Accumulated data allows saying that PrEP is worth prescribing to PWID. It is important to inform PWID that pills intake should not be missed for full protection and this is a big challenge. After all, for example, in the USA, PrEP is appointed by a doctor or a consultant at a needle exchange program or methadone therapy. Employees of such programs have difficulties in communicating with PWID, with communicating on adherence to taking pills. As a result, low involvement in PrEP programs is observed among PWID.
Another study of an incremental cost-effectiveness ratio from PrEP for IDUs has been performed resulting in $250,000 for quality adjusted life year for PWID in the US.
There is a new version of tenofovir. So the prior, the original version was tenofovir disoproxil fumarate. There was a talk about it in the 10th lesson. The new version has less chance of causing toxicities than the parent drug or the original drug. Cabotegravir and rilpivirine drugs for periodic, long-acting injections are also being studied. There’s also evidence that antiretrovirals could be provided in depot formulations sort of like Depo-Provera.
Depo-Provera is a contraceptive method for women. It’s made of a hormone similar to progesterone. It’s a shot that a doctor gives you in the arm or buttocks. Each shot works for up to 12 to 14 weeks, but you must get the injection once every 12 weeks to get its full protection.Source: WebMD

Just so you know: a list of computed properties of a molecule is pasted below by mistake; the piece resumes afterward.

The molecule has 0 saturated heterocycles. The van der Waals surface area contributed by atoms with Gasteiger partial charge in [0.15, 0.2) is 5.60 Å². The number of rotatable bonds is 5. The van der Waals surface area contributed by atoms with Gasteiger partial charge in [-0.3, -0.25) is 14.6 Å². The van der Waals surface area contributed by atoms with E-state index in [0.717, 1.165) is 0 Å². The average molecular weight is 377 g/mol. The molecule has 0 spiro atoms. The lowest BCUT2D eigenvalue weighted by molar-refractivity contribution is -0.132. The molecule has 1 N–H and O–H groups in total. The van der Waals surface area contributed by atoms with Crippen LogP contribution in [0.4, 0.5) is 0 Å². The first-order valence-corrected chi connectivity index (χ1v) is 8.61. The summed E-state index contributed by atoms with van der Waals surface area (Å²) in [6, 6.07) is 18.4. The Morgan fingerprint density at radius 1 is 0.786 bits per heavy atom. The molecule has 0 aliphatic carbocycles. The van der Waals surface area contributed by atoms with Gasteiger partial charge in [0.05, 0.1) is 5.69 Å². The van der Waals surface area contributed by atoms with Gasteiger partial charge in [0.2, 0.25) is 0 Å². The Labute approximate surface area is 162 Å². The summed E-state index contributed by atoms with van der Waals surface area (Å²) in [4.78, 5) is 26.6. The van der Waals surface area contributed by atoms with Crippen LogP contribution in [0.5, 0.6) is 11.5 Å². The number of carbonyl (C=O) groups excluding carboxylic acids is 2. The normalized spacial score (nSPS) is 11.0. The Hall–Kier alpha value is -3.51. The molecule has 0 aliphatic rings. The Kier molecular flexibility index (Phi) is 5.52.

The less often people need to take the drug, the higher the likelihood of good adherence. So, on the horizon, new ways of delivering PrEP for IDUs are expected to be available.
The lecture ends, and the instructor recalls that PrEP shows good results especially among people who have a high risk of getting HIV. For example, in a population at high risk of HIV transmission, providing PrEP will prevent about five new HIV cases per 100 people a year.
For today, the review is completed, if the information you read in the article seems to be important — please, share it on a social network or send it to friends by email or via Whatsapp, Viber, Telegram or another messenger.
In the next 21st lesson we will sum up the results of the third week, ask new questions and answer the questions of the second week. If you have not already signed up for the PrEParing course on the Coursera platform, it’s never too late to do it, just follow the link https://www.coursera.org/learn/prep.